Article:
Financial firms starting to adopt Algorithms used in Quantum Computing

The financial industry has started using algorithms inspired by quantum computing. As these types of algorithms were evaluated to be suitable for handling optimization issues, which are frequent in the financial services sector, which includes risk assessment systems and derivative pricing. With that, the Quantum industry has again attracted a lot of attention from the big financial companies such as HSBC Holdings PLC, Ally Financial Inc., and the Spanish multinational bank BBVA.

Although the full-scale commercial deployment of quantum computing, is still opted to be years away, some financial services organizations are already looking at potential quantum-inspired technologies for intermediate benefits. Quantum computers use quantum bits, or qubits, which are a complicated combination of zero and one that represents and stores information in a quantum state. Machines that can support this quantum state have the ability to sort through huge amounts of data in near real-time, potentially solving problems that are beyond the capabilities of today’s most advanced computers. As highlighted by Troels Steenstrup, a technology leader of KPMG’s Global Quantum Hub, quantum-inspired optimization issues can produce solutions that are 1% to 10% more accurate and two to three times faster than conventional approaches.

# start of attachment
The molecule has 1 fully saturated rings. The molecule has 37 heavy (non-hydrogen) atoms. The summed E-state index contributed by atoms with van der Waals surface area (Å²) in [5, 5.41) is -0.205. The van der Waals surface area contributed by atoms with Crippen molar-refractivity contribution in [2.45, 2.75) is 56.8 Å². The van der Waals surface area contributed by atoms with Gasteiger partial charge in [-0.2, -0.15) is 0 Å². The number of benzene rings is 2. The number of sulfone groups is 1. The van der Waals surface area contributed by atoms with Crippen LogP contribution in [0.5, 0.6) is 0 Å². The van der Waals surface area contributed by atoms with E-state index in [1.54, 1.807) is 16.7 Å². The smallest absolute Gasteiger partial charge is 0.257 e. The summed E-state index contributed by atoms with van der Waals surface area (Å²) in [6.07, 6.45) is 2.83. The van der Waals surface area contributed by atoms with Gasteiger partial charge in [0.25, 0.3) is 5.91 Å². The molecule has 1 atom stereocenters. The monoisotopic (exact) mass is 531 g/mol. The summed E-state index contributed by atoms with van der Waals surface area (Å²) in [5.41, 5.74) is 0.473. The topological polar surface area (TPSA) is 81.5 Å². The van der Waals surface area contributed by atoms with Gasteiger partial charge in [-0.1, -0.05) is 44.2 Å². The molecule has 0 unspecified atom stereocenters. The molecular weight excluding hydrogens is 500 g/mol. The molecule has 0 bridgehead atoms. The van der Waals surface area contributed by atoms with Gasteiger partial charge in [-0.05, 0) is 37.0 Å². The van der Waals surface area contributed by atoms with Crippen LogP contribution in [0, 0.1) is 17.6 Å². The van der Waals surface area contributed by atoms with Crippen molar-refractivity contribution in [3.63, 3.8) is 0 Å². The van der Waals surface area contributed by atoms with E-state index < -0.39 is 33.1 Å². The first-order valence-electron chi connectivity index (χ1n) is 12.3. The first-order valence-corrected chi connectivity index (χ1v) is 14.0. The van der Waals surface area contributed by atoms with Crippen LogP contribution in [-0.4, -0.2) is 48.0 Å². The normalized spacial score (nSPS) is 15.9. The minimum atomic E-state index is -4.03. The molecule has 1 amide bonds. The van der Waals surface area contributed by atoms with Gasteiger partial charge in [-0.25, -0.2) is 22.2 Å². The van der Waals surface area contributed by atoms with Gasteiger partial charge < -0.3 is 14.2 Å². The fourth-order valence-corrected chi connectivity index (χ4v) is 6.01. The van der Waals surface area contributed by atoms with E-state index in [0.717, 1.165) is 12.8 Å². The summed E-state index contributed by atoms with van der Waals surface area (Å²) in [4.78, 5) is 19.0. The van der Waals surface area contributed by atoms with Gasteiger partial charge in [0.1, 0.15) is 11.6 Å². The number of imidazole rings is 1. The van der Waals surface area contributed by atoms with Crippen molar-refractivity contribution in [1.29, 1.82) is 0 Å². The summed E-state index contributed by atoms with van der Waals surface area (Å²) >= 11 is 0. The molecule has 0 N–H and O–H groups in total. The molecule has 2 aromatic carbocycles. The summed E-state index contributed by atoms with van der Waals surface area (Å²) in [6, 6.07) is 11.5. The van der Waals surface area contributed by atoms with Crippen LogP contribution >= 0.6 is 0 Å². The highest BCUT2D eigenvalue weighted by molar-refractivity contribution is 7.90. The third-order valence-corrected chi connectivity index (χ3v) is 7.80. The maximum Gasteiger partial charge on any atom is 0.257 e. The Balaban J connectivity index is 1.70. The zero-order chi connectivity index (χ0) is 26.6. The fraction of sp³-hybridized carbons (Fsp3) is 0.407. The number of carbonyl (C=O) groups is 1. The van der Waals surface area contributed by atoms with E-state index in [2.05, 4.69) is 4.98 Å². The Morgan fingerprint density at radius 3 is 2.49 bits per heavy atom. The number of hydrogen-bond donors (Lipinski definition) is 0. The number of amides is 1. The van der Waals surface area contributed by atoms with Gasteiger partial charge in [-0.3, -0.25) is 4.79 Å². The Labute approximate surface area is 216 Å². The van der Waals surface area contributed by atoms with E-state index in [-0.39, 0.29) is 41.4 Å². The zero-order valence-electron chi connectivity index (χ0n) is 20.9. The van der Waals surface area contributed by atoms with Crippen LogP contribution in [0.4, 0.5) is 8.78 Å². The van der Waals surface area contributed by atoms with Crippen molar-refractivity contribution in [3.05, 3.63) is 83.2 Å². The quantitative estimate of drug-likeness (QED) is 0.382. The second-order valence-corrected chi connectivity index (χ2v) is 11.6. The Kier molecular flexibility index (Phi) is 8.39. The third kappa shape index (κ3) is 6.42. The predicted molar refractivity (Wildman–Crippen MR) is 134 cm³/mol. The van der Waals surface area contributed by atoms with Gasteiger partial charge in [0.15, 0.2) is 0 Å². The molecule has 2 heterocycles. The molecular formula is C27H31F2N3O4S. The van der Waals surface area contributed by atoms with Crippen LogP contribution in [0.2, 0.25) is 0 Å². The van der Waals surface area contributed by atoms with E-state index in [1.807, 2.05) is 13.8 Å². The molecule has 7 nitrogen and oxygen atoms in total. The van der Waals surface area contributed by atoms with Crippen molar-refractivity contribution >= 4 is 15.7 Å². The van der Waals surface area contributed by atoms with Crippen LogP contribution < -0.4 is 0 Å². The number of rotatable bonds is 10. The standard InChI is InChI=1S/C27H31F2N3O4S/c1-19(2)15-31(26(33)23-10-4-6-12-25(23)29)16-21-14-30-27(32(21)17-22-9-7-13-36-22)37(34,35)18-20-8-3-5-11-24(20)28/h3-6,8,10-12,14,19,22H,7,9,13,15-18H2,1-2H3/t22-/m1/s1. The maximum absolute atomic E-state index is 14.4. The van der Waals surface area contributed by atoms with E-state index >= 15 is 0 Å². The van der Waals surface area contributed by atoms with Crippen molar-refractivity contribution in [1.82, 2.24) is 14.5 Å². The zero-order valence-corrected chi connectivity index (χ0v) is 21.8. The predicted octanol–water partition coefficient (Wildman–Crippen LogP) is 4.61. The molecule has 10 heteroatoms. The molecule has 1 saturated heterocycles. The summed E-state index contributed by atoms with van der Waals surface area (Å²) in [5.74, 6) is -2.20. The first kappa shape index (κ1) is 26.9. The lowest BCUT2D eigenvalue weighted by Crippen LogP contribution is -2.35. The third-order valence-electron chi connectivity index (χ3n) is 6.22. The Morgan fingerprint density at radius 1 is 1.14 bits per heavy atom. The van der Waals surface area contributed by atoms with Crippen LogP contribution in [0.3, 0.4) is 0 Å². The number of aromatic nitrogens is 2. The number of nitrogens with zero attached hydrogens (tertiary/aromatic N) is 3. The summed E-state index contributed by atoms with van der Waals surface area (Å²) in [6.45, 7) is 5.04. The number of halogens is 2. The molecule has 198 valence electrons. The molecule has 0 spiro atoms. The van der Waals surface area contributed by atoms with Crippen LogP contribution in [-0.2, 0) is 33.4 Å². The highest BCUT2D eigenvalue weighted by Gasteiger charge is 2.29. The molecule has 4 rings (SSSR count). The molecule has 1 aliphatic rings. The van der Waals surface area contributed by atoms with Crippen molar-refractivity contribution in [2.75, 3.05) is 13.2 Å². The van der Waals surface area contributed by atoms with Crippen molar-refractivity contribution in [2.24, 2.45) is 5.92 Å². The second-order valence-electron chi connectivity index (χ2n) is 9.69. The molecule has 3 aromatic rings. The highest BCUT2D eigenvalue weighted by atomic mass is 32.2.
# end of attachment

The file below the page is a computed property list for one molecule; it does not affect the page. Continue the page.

Financial services demand is high, according to Will Zeng, head of quantum research at Goldman Sachs Group Inc., because the business has well-defined mathematical issues in which minor gains in computing can make enormous contributions to the bottom line.

There’s definitely big, valuable problems that have a theoretical quantum advantage.

Will Zeng, head of quantum research at Goldman Sachs Group Inc.

According to Dr. Steenstrup of KPMG, the first step in transforming these processes into quantum-inspired solutions is to rewrite the traditional algorithm as an algorithm that operates on quantum machines. Furthermore, Late in 2021, Ally Financial began work in this region. Sathish Muthukrishnan, the business’s Chief Information, Data, and Digital Officer, claimed the company has developed quantum-inspired algorithms and is currently testing them. Additionally, running the algorithm on past data sets has shown promising results, Dr. Sánchez said, although the bank needs to do more work to ensure the solution will work on the present and future data sets before it creates a plan to implement.

Sooner or later, I think that this hardware is going to be valuable and robust enough to resolve some problems better than classical [computers].

Escolástico Sánchez, quantum discipline leader at BBVA.

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